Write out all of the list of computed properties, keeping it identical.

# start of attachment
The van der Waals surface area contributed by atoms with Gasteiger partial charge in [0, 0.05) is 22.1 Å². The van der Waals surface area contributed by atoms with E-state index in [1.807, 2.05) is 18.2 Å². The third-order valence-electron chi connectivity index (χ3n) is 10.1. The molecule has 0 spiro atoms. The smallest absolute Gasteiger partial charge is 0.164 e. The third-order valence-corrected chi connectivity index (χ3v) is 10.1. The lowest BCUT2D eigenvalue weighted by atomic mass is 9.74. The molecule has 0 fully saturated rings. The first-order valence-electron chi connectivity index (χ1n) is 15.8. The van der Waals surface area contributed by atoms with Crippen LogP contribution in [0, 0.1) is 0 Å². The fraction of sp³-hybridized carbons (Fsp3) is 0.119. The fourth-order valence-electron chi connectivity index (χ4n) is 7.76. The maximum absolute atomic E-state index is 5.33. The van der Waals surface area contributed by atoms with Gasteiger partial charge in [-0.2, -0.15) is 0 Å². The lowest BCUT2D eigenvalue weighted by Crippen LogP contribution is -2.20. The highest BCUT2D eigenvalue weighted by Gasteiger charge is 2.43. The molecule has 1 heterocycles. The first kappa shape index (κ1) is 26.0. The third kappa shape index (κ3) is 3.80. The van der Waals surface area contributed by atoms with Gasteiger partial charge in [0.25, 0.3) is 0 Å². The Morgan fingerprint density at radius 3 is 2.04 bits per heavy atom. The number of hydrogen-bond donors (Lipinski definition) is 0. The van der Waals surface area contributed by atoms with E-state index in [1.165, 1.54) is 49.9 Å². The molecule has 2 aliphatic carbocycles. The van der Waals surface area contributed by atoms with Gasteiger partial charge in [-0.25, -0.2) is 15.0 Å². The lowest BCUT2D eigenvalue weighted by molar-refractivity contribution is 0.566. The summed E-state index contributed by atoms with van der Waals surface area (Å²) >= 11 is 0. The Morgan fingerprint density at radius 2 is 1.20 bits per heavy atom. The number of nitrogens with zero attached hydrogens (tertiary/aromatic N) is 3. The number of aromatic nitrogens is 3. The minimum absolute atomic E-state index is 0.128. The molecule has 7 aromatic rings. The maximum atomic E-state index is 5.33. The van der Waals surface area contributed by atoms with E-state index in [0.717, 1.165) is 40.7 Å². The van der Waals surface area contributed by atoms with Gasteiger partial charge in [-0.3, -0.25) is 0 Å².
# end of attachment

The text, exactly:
The van der Waals surface area contributed by atoms with Gasteiger partial charge in [0, 0.05) is 22.1 Å². The van der Waals surface area contributed by atoms with E-state index in [1.807, 2.05) is 18.2 Å². The third-order valence-electron chi connectivity index (χ3n) is 10.1. The molecule has 0 spiro atoms. The smallest absolute Gasteiger partial charge is 0.164 e. The third-order valence-corrected chi connectivity index (χ3v) is 10.1. The lowest BCUT2D eigenvalue weighted by atomic mass is 9.74. The molecule has 0 fully saturated rings. The first-order valence-electron chi connectivity index (χ1n) is 15.8. The van der Waals surface area contributed by atoms with Crippen LogP contribution in [0, 0.1) is 0 Å². The fraction of sp³-hybridized carbons (Fsp3) is 0.119. The fourth-order valence-electron chi connectivity index (χ4n) is 7.76. The maximum absolute atomic E-state index is 5.33. The van der Waals surface area contributed by atoms with Gasteiger partial charge in [-0.2, -0.15) is 0 Å². The lowest BCUT2D eigenvalue weighted by Crippen LogP contribution is -2.20. The highest BCUT2D eigenvalue weighted by Gasteiger charge is 2.43. The molecule has 1 heterocycles. The first kappa shape index (κ1) is 26.0. The third kappa shape index (κ3) is 3.80. The van der Waals surface area contributed by atoms with Gasteiger partial charge in [0.25, 0.3) is 0 Å². The Morgan fingerprint density at radius 3 is 2.04 bits per heavy atom. The number of hydrogen-bond donors (Lipinski definition) is 0. The van der Waals surface area contributed by atoms with E-state index in [1.165, 1.54) is 49.9 Å². The molecule has 2 aliphatic carbocycles. The van der Waals surface area contributed by atoms with Gasteiger partial charge in [-0.25, -0.2) is 15.0 Å². The lowest BCUT2D eigenvalue weighted by molar-refractivity contribution is 0.566. The summed E-state index contributed by atoms with van der Waals surface area (Å²) >= 11 is 0. The Morgan fingerprint density at radius 2 is 1.20 bits per heavy atom. The number of nitrogens with zero attached hydrogens (tertiary/aromatic N) is 3. The number of aromatic nitrogens is 3. The minimum absolute atomic E-state index is 0.128. The molecule has 7 aromatic rings. The maximum atomic E-state index is 5.33. The van der Waals surface area contributed by atoms with E-state index in [0.717, 1.165) is 40.7 Å². The van der Waals surface area contributed by atoms with Gasteiger partial charge in [-0.3, -0.25) is 0 Å².